Due to pollution in India, the age is decreasing by five years

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New Delhi: The pollution situation in India is becoming frightening. Due to pollution, the average age of man in India is decreasing by 5.2 years (as per WHO standards) and 2.3 years as per national standards. This is revealed in the Energy Policy Institute report of the University of Chicago. According to the report, a large proportion of India's 1.4 billion population lives in places where the average level of perticulate pollution exceeds World Health Organization (WHO) standards, while 84 percent of people live in places where pollution Level exceeds the standards set by India. The report also revealed that from 1998 to 2018, India's pollution has increased by 42%.

The report warns that if pollution levels continue to rise in this manner, the average age of people living in North India can be reduced to 8 years. According to the report, one-fourth of India's population is facing pollution levels like no other country. According to a report by the Energy Policy Institute of the University of Chicago, Lucknow, the capital of Uttar Pradesh, has the most decreasing lifespan. Pollution in Lucknow is 11.2 higher than the World Health Organization (WHO) standards. If this level of pollution continues, then due to pollution in Lucknow, the age of 10.3 years will be reduced. Pollution levels are also dangerous in India's capital Delhi. In such a situation, if this level continues then on average, the age will be reduced by 9.4 years. The report also said that pollution levels can be extended up to seven years in states like Bihar and West Bengal, as per WHO standard. Right there

Milton Freedman Professor and Director of the Energy Policy Institute and Professor of Economics Michael Greenstone says the risk of corona virus is considerable. This needs serious attention, but in some places, air pollution needs to be taken seriously, so that crores of billions of people get the right to live longer. Michael Greenstone has also founded AQLI with his colleagues at the Energy Policy Institute (EPIC) at the University of Chicago.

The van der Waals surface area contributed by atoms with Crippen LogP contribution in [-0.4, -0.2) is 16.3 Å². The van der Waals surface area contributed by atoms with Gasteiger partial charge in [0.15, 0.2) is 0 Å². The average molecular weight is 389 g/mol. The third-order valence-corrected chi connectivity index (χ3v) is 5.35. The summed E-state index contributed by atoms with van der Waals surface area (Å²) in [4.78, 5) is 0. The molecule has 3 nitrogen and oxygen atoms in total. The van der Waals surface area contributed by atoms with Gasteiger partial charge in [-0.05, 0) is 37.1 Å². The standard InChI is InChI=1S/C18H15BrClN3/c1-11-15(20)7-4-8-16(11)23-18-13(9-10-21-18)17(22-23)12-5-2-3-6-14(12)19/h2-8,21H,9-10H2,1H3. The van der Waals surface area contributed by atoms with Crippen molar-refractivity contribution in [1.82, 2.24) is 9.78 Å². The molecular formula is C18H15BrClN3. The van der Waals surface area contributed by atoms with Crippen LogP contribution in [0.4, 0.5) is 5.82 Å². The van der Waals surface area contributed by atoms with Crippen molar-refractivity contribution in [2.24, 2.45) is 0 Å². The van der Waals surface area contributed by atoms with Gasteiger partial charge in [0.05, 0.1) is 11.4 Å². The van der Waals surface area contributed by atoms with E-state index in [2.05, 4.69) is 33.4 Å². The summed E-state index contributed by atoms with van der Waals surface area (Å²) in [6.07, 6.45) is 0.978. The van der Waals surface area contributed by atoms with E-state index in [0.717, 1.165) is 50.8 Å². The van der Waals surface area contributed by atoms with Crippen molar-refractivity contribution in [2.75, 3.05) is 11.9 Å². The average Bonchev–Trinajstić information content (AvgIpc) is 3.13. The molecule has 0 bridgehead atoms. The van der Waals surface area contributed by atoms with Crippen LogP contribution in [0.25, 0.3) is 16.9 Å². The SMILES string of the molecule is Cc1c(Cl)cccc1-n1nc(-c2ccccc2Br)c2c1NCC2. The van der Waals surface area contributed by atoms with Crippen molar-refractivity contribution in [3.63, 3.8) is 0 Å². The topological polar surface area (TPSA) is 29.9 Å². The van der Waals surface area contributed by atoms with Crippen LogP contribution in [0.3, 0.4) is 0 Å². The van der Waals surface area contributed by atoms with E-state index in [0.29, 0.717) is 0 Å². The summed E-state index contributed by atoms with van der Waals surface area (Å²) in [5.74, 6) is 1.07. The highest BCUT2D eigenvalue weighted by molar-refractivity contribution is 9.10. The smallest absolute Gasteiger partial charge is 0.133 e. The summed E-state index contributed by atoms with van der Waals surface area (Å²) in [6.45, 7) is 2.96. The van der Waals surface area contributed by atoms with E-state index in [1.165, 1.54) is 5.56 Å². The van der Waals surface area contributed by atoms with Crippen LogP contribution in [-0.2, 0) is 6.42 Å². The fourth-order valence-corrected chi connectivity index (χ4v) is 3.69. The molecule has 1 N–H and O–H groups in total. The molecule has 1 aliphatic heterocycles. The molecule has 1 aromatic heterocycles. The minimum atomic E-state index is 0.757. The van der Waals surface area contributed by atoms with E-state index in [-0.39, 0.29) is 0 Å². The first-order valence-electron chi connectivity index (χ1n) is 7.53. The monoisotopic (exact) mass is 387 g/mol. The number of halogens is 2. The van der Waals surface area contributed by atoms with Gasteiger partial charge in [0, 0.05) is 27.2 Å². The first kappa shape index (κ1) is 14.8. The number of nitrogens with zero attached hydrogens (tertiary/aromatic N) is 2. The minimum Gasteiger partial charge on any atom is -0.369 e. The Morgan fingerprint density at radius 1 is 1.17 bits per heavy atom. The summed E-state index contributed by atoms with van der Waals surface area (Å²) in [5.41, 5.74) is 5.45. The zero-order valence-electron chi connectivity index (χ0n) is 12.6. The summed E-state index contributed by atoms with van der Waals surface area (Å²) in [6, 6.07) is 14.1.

India is making policy

According to a report by the Energy Policy Institute of the University of Chicago, the people of India have recognized the problem of air pollution in the current years and the government has also taken steps to reduce it. In 2019, the central government waged a war against pollution and launched the National Clean Air Program. The objective of this program was to reduce periculate pollution by 20 to 30 percent in the coming five years. In the report, scientists have warned that if India is not able to succeed in its campaign, then it can have serious consequences. Lowering the level of pollution will increase the average life rate of the people of the country by 1.6 years (if reduced by 25 per cent) and increase by 3.1 years for the people of Delhi.

Michael Greenstone, a Milton Freedman professor and director of the Energy Policy Institute and professor of economics, says the reality is that the measures and resources that India currently has are strong public policy measures to significantly improve air pollution levels. Through the AQLI report, common people and policy makers are being told how air pollution is affecting them. Also, how this report can be used to reduce pollution.

Research is going on in Chicago with University of Chicago

State governments in India are already working towards improving air quality. The world's first Emission Trading System (ETS) for Particulate Matter (Particle Pollution) is running in Gujarat in association with Chicago University, where others are collaborating with the University of Chicago and the Gujarat Pollution Control Board. Under this ongoing pilot project in Surat, research is going on to reduce particulate pollution from industrial plants.

History is full of examples of how strong policies can reduce pollution, prolongs people's lives, says Greenstone. According to him, this is a great opportunity for leaders in India and South Asia to weave the next success story as they work to balance the twin goals of economic development and environmental quality. The success of Surat ETS suggests that both goals can be achieved simultaneously by a market-based flexible approach.

Particulate Matter

Perticulate matter or particle pollution is a mixture of solid particles and liquid droplets present in the atmosphere. The particles in the air are so small that you cannot even see with the naked eye. Some particles are so small that they can only be detected using an electron microscope. Particle pollution includes PM2.5 and PM10, which are very dangerous. Perticulate matter is of different sizes and can be caused by both human and natural sources. Sources can be primary and secondary. Primary sources include automobile emissions, dust, and cooking smoke. Secondary sources of pollution can be complex reactions of chemicals such as sulfur dioxide and nitrogen oxide. These particles get mixed in the air and pollute it. Apart from these, forest fires, wood burning stoves, industry smoke, Dust arising from construction works are air pollution etc. and sources. These particles get into your lungs, which can cause cough and asthma attacks. There is a risk of high blood pressure, heart attack, stroke and many more serious diseases.  

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